By John Parnell
Gas will provide a quicker path to reducing emissions than a future that pursues renewable energy, according to a report published by Shell on Thursday.
In its New Lens Scenarios study it examines two potential energy and climate futures. It found that putting gas, carbon capture and storage and nuclear at the heart of future energy systems would mean global greenhouse gas emissions peaking in 2030.
This is what Shell brands the ‘Mountains scenario’, where governments take responsibility for policy.
But it contends that if renewables are given priority over gas and nuclear, peaking emissions would take 30 years longer and result in a 25% increase in overall greenhouse gas output.
This is referred to as the ‘Oceans scenario’, where decision making is influenced more by civil society and the free markets. In this world we would in fact use more coal according to Shell.
“Public resistance and the slow adoption of both policies and technology limit the development of nuclear power and restrict the growth of natural gas outside North America. Coal remains widely used in power generation until at least the middle of the century,” reads the report.
Neither model meets the targeted 2°C limit on warming.
The Treasury is keen to focus on building more gas plants rather than investing heavily in wind and solar.
A 2030 decarbonisation target for the electricity sector was cut from the bill with a review of its inclusion 2016, but has now reappeared after an amendment was tabled.
This would see each kilowatt hour of electricity generated allowed to emit 50g of CO2 – a typical gas plant emits 200g.
Speaking at a debate in Parliament on decarbonisation this week, Shell climate change advisor David Hone refused to criticise the proposal but suggested it wasn’t the best path to take.
“One thing that we do know is the impact these types of policies have on the EU Emissions Trading Scheme (ETS), that’s the system that dictates the carbon budget for the power and industrial sector in Europe,” he said.
The ETS caps European emissions during a certain block of time. Allowances are divided out between electricity generators and other sections of industry with excess permits traded between companies.
The current financial crisis has reduced economic output and unambitious emission reduction targets (the size of the cap essentially) mean there are too many carbon credits in circulation.
“One of the reasons it is struggling, one of the main reasons is the profusion of additional policies like the one we are here to discuss,” said Hone.
He pointed out that while strong domestic climate policies are good for the UK, they don’t affect cumulative global greenhouse gas emissions.
“There’s an equal and opposite response in the rest of Europe [to UK policies], what happens is this total EU reduction stays the same, irrespective of what the UK does. So less reduction is required in Europe because more is occurring in the UK,” he said.
“If the decarbonisation target is lower [per kWh] than the best that fossil fuels can offer, which is high efficiency gas, then you are essentially saying it has to be these types of technologies, renewables, nuclear and CCS. They potentially introduce an uncertain cost into the whole electricity mix.”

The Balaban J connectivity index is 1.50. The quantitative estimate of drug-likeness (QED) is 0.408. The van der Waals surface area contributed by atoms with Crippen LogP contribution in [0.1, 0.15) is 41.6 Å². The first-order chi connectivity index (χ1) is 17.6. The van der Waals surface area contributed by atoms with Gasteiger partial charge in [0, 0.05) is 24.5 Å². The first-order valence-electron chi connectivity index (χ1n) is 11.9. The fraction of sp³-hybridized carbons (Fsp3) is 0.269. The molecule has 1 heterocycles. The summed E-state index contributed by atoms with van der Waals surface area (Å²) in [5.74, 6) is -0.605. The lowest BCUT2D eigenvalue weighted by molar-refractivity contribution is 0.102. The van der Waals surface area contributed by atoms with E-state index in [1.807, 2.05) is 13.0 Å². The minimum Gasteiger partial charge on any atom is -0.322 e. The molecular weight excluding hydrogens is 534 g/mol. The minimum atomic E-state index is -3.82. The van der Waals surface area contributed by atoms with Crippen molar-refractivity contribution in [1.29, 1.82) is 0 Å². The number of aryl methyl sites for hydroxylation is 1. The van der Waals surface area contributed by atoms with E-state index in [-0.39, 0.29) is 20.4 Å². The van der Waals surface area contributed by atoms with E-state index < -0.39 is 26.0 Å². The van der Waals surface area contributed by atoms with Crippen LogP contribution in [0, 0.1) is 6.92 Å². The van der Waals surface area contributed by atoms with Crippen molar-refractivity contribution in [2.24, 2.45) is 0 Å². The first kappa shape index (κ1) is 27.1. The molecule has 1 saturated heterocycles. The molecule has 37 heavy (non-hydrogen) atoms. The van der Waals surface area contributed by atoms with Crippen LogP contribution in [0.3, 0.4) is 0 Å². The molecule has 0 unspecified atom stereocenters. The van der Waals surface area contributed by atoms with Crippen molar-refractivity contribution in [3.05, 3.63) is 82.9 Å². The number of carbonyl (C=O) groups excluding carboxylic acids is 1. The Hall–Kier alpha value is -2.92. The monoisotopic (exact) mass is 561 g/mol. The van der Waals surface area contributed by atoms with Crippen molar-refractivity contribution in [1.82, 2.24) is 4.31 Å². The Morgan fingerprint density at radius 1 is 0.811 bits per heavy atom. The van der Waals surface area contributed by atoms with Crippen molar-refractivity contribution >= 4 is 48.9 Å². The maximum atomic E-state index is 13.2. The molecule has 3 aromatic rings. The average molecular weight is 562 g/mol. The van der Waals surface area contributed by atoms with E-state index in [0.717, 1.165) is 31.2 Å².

Nick Molho, Head of Climate & Energy Policy at WWF-UK told RTCC this is an old and “misguided” argument.
“National action is important, the idea that all that matters is what happens under the EU ETS, not what happens domestically, creates what I would call a political race to the bottom,” he said.
“When you look at the ETS now and its very weak cap, we are seeing countries like Poland actually considering subsidising the construction of 8 new coal plants on the basis that they can get away with it under the current levels of the EU ETS.”
The limitations of the ETS in its current form mean the carbon price can’t rise fast enough to a level whereby it can support new low carbon technologies. It’s variable nature is also sensitive to political changes making it less attractive to potential investors.
Current proposals to reform the system by holding back credits to boost the price are experiencing delays in Brussels.
“As long as we want to support the development of new technologies that are currently not able to compete on a level playing field with mature fossil fuel technologies like coal and gas plants, carbon pricing will need to be accompanied by complementary policies such as feed-in tariffs that provide direct and targeted support to new technologies,” says Molho.
David Kennedy, Chief Executive, Committee on Climate Change (CCC), the government’s independent advisors was also at the debate.
The CCC has been one of the biggest proponents of the target, recently writing to senior government figures reiterating its importance.
Kennedy believes that a strong ETS and more ambitious domestic action can operate hand in hand.
“A 2030 decarbonisation target goes together very well with what is being discussed in Europe,” who added that people should worry less about what future gas prices will be and more about the carbon price.
“It is reasonable to assume the carbon price will go up and it makes a lot of sense to invest in low carbon energy in a carbon constrained world.
“It makes no sense to dash for gas, and invest in an energy system that will only become more and more expensive until it has to get scrapped in 2030 when suddenly rapid investment would be needed to meet the decarbonisation target.”